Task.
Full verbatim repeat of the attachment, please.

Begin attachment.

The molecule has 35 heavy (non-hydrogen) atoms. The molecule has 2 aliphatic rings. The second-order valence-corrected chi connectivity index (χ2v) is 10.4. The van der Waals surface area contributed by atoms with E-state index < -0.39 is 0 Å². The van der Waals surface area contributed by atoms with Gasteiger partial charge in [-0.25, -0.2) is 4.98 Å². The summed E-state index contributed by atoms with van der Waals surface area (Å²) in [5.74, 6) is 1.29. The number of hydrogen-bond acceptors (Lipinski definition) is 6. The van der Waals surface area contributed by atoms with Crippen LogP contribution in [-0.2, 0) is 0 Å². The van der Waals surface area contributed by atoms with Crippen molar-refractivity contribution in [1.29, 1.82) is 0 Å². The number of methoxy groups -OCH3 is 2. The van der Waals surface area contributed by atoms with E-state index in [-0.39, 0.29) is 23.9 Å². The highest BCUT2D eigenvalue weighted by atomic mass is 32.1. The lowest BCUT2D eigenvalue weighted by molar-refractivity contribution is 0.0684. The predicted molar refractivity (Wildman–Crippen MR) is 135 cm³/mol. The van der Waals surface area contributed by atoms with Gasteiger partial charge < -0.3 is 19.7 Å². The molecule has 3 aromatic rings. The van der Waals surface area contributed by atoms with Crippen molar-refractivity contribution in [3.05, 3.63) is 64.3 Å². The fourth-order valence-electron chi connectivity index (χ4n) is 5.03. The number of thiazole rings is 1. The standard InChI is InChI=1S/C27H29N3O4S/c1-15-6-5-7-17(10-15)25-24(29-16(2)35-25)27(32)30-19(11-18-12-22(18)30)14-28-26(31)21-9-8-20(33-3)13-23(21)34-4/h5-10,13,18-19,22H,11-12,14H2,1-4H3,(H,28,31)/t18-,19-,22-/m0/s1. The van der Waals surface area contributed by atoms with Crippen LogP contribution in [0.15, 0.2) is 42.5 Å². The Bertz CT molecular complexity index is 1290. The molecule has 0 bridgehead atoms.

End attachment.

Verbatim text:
The molecule has 35 heavy (non-hydrogen) atoms. The molecule has 2 aliphatic rings. The second-order valence-corrected chi connectivity index (χ2v) is 10.4. The van der Waals surface area contributed by atoms with E-state index < -0.39 is 0 Å². The van der Waals surface area contributed by atoms with Gasteiger partial charge in [-0.25, -0.2) is 4.98 Å². The summed E-state index contributed by atoms with van der Waals surface area (Å²) in [5.74, 6) is 1.29. The number of hydrogen-bond acceptors (Lipinski definition) is 6. The van der Waals surface area contributed by atoms with Crippen LogP contribution in [-0.2, 0) is 0 Å². The van der Waals surface area contributed by atoms with Crippen molar-refractivity contribution in [1.29, 1.82) is 0 Å². The number of methoxy groups -OCH3 is 2. The van der Waals surface area contributed by atoms with E-state index in [-0.39, 0.29) is 23.9 Å². The highest BCUT2D eigenvalue weighted by atomic mass is 32.1. The lowest BCUT2D eigenvalue weighted by molar-refractivity contribution is 0.0684. The predicted molar refractivity (Wildman–Crippen MR) is 135 cm³/mol. The van der Waals surface area contributed by atoms with Gasteiger partial charge < -0.3 is 19.7 Å². The molecule has 3 aromatic rings. The van der Waals surface area contributed by atoms with Crippen molar-refractivity contribution in [3.05, 3.63) is 64.3 Å². The fourth-order valence-electron chi connectivity index (χ4n) is 5.03. The number of thiazole rings is 1. The standard InChI is InChI=1S/C27H29N3O4S/c1-15-6-5-7-17(10-15)25-24(29-16(2)35-25)27(32)30-19(11-18-12-22(18)30)14-28-26(31)21-9-8-20(33-3)13-23(21)34-4/h5-10,13,18-19,22H,11-12,14H2,1-4H3,(H,28,31)/t18-,19-,22-/m0/s1. The van der Waals surface area contributed by atoms with Crippen LogP contribution in [0.15, 0.2) is 42.5 Å². The Bertz CT molecular complexity index is 1290. The molecule has 0 bridgehead atoms.